Stocks advanced as rates moved back from their Friday highs. The S&P 500 rose 0.5% to 2,180 and the Dow Jones rose 0.6% to 18,502. Financials shares outperformed the market rising 1% on higher rate expectations. Economic data today showed that personal income and outlays came in in line with expectations. Personal income rose 0.4% over the month, consumer spending rose 0.3% on the month, and the PCE price index was unchanged on the month. In Japan the Nikkei rallied after the BoJ governor came across as dovish at the Jackson Hole meeting. The yen fell to Y102.18 and the Nikkei rose 2.3%. The US dollar finished at $1.1176 against EUR and $1.3096 against GBP. The 10 year Treasury yield fell 5bp to 1.58% and the 2 year fell 2bp to 0.83%. The spread between 10s and 2s bull flattened to 75bp. WTI finished at $47.09 and Brent at $49.34.
Analysts are expecting the IPO market to make a comeback after a sluggish start to the year. In a variety of ways IPOs are viewed as a gauge of health of the market. The number, size, reception, and performance of IPOs all can be indicative of market health and risk appetite. As the stock market has rallied in recent weeks that appetite may be coming back. A the start of the year low oil prices, concerns in China, and in the summer Brexit all hampered IPO appetite. As those concerns to an extent have subsided IPOs are ready to make a comeback in the window between now and the Presidential election later in the fall. Valvoline is expected to IPO, along with software company Nutanix, a Carlyle Backed bank, a commercial bank based in Bermuda, a cosmetics company, a cooler company, an energy company and a waste disposal company. The broad representation from different industries is a good sign and is indicative of healthy demand for a variety of different sectors. Year to date there has been only $12.9bn of issuance in the IPO market, compared to over $25bn at this time last year. The $12.9bn is the lowest YTD total since 2009. New offerings will likely be received well due to technicals since supply has been so low. IPOs have performed well this year as a result of conservative pricing from investment banks, who fear that poorly received offerings will further damage both supply and demand.
Issuing bonds in Australia (Kangaroo Bonds) has become popular as borrowing costs fall. Kangaroo bond sales have risen from just $1bn in 2014 YTD to nearly $3bn this year and last year. This comes as the cross currency basis has fallen throughout the year which results in lower borrowing costs. Companies including Apple, Ford, Intel, and Coca-Cola have all issued Kangaroo Bonds recently. Large international companies such as these have been able to diversify their funding and issue bonds in markets where yields are low such as Switzerland, Japan, and Europe. There have been 365 foreign currency bond issuances this year that have raised a total of $77bn, which is up significantly from the previous two years. The relative strength of AUD vs USD right now also contributes to the funding advantage in Australia.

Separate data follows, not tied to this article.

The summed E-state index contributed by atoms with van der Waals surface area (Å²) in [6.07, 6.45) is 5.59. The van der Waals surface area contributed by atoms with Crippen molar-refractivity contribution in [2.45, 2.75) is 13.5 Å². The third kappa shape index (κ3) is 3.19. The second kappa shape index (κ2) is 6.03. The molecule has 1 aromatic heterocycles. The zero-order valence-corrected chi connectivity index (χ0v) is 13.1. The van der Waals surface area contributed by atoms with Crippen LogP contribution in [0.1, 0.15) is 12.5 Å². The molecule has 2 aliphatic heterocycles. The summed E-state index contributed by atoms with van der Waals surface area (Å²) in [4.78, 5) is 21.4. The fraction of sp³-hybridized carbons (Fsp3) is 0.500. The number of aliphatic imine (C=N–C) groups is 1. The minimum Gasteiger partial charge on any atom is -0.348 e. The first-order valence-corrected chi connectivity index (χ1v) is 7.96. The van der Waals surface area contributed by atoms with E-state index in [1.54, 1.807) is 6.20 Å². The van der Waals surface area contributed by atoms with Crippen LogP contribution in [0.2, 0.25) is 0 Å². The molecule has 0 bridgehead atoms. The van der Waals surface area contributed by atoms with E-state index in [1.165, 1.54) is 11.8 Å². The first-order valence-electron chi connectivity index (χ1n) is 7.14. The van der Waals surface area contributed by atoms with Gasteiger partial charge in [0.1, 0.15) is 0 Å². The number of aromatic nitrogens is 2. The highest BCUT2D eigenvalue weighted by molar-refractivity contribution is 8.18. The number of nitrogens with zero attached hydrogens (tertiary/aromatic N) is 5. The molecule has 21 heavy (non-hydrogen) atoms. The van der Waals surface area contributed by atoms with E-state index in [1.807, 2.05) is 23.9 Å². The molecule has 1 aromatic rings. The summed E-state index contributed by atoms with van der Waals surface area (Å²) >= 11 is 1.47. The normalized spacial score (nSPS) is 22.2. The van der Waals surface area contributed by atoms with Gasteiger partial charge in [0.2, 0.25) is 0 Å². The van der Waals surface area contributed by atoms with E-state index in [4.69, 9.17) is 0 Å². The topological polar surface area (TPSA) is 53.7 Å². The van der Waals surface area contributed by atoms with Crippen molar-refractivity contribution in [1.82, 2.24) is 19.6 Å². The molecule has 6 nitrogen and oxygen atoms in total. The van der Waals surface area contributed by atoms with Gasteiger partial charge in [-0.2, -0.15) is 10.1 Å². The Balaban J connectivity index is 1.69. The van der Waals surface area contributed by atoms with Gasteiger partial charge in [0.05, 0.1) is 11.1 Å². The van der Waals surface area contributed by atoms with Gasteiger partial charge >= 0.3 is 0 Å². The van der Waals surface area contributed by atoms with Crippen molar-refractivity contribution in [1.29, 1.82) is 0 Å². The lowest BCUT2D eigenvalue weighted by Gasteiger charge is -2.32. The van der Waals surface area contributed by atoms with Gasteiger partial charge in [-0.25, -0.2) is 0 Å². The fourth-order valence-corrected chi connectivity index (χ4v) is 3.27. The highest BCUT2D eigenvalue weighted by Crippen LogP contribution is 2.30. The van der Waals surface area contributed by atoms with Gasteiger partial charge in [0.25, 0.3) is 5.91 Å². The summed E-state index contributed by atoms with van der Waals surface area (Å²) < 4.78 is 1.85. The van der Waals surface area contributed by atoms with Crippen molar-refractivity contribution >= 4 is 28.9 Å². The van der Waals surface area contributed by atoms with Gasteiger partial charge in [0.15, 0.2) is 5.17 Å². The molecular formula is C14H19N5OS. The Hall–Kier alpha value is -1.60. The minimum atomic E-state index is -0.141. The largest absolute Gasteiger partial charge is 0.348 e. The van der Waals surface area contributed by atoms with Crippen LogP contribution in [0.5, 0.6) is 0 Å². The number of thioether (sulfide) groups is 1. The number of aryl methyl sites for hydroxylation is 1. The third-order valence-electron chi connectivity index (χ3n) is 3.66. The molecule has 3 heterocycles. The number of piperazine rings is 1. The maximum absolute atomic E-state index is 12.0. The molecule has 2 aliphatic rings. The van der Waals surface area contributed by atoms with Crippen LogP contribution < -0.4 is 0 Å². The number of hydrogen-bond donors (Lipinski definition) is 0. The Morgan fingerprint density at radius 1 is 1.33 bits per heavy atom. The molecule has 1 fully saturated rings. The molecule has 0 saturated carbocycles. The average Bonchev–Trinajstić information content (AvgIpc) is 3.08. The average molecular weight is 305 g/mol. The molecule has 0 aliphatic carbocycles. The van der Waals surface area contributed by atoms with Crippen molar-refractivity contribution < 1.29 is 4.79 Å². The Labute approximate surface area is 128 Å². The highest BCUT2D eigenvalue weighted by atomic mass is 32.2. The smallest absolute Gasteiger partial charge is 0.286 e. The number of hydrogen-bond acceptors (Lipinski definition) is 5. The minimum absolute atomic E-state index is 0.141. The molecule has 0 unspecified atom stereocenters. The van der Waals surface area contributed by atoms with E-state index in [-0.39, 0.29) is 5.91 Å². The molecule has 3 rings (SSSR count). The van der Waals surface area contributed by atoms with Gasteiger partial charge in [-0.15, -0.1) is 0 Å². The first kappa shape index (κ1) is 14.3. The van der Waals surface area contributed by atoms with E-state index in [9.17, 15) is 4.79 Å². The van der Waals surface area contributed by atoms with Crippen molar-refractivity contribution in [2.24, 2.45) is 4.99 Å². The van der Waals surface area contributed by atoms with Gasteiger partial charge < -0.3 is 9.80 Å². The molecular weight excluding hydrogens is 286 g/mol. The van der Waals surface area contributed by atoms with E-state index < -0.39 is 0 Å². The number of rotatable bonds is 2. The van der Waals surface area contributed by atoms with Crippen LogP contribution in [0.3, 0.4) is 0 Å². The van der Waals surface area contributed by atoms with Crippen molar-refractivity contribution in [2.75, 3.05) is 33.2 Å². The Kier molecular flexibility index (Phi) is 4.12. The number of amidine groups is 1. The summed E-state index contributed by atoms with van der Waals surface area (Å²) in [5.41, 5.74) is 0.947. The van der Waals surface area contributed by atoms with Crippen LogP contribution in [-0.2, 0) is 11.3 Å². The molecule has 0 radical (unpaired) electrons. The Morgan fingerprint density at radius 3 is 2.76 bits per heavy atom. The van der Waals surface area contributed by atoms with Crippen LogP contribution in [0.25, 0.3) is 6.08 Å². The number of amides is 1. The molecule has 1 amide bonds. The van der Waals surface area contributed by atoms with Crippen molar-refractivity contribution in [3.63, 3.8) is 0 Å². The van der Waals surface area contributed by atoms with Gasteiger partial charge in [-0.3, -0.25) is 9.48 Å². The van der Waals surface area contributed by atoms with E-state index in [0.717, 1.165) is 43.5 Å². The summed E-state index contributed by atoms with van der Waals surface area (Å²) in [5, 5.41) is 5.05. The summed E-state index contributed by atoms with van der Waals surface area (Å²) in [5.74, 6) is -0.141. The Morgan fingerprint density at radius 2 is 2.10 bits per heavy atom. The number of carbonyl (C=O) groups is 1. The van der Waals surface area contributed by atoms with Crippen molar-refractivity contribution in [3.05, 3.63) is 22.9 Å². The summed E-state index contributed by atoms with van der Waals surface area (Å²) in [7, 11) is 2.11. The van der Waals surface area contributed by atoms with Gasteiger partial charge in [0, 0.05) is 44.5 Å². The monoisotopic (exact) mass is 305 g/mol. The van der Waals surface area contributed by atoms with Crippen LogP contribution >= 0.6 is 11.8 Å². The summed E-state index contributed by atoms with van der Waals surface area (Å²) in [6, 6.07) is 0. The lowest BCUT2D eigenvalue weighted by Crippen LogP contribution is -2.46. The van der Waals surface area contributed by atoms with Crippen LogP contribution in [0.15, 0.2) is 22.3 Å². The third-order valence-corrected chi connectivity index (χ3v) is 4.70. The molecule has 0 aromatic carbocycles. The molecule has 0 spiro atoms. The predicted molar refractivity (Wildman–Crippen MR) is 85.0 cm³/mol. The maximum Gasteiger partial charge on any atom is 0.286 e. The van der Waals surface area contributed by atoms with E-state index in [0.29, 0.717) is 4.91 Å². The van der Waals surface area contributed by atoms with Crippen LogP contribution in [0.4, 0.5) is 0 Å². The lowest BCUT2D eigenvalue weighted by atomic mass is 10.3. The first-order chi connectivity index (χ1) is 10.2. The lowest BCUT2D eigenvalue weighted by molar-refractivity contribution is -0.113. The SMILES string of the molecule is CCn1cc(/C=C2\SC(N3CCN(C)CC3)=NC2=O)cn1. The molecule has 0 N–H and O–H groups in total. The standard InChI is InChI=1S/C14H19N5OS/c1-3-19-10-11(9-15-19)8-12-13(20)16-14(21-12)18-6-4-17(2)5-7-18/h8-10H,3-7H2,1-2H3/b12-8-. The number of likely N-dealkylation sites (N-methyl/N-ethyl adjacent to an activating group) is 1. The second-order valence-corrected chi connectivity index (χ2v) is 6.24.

Homeowners who rent their homes out through Airbnb are complicating the classification between a residential and commercial borrower. When those homeowners go to refinance homes they are subject to increased scrutiny, different types of loans, and higher interest rates. Even though homeowners supplementing their income through Airbnb can have higher incomes as a result, they are still not able to get loans with lower rates. Banks often do not provide home equity lines of credit for homeowners operating a business or investment properties. Some banks have asserted that “incremental renting” is not an issue but that more substantial activity could classify homes as commercial. Banks require larger down payments, higher interest rates, and more stringent underwriting standards for investment properties that are not occupied by the owner. For owner occupied residential properties banks on average financed 84% of the purchase at a rate of 3.76%. For investment properties those numbers were 72% and 4.29% as a result for higher default tendencies on investment properties. The loss rate on non-agency MBS for investment properties is 20% compared to just 14% for owner-occupied.